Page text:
We started Simple Machines for a few reasons, the most obvious being because no one else wanted to release our records. It was fun and within a year we were putting out records by our own bands and helping our friends. A few years later, thanks to some incredibly great records and Tsunami's erroneous tag as riot grrrl flagship band in England, we turned a hobby into a full-time business. Seventy releases later, we're ready to do something else.
From 1990-98 running Simple Machines was a significant, hysterical, euphoric, despairing and, all-together, extreme chapter of our lives. It took over every part of our house and mind and we've loved almost every bit of it.
In the past few years, however there
have been significant changes, both personal, like Kristin's marriage
to Bryan Dilworth and subsequent move to Philadelphia and structural ones,
like the commodification of dissent (thank you,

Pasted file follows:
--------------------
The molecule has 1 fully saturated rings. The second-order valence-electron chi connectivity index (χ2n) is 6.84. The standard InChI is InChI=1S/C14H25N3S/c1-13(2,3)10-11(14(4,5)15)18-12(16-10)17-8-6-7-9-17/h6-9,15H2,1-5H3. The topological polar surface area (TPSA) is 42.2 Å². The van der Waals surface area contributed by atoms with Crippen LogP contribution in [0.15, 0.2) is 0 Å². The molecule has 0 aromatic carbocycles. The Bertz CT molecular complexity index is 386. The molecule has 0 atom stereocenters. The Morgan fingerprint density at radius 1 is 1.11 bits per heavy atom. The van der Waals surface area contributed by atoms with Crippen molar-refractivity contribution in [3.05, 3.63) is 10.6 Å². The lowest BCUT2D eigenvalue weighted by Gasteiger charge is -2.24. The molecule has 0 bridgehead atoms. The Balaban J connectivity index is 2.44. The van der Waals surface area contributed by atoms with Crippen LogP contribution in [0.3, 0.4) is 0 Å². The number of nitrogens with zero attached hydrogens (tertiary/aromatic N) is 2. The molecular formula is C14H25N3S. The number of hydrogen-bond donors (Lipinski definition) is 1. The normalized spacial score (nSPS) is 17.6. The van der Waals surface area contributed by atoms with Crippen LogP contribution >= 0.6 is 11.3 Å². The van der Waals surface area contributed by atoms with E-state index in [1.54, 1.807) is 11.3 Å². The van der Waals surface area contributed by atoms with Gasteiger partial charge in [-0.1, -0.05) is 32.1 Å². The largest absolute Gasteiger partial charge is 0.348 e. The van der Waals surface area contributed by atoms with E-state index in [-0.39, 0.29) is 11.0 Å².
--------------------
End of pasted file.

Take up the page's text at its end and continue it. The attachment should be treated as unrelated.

Kristin's move increased her already legendary physical and financial burden. Living between Philly and DC, she made the 6-hour commute every week for almost 4 years. The structural change, as most of you who work in music know, ultimately meant that we had to spend ever-increasing amounts of our time and money on technical areas of the music business and less and less time on music itself. Putting records out and keeping them in print became more expensive and money became a large burden. These extra costs and responsibilities made it increasingly difficult to tour and run the label at the same time, and without the touring cash cow of Tsunami it became necessary for us to take on part-time jobs. Part-time jobs became full-time jobs, and ultimately there was a moment in 1997 when we realized that if we continued this way for much longer, it wouldn't be fun anymore, and having fun is perhaps the most sacred of the Simple Machines commandments. We cringe when reading interviews by indie label owners who are bitter about their lot in life and yet continue on, whining all the way. We expected this day to come - this job is one particularly suited to the young, and their enthusiasm, impatience and idealism. So we leave it to the diehards, the exceptional and the next generation and made arrangements to close our doors.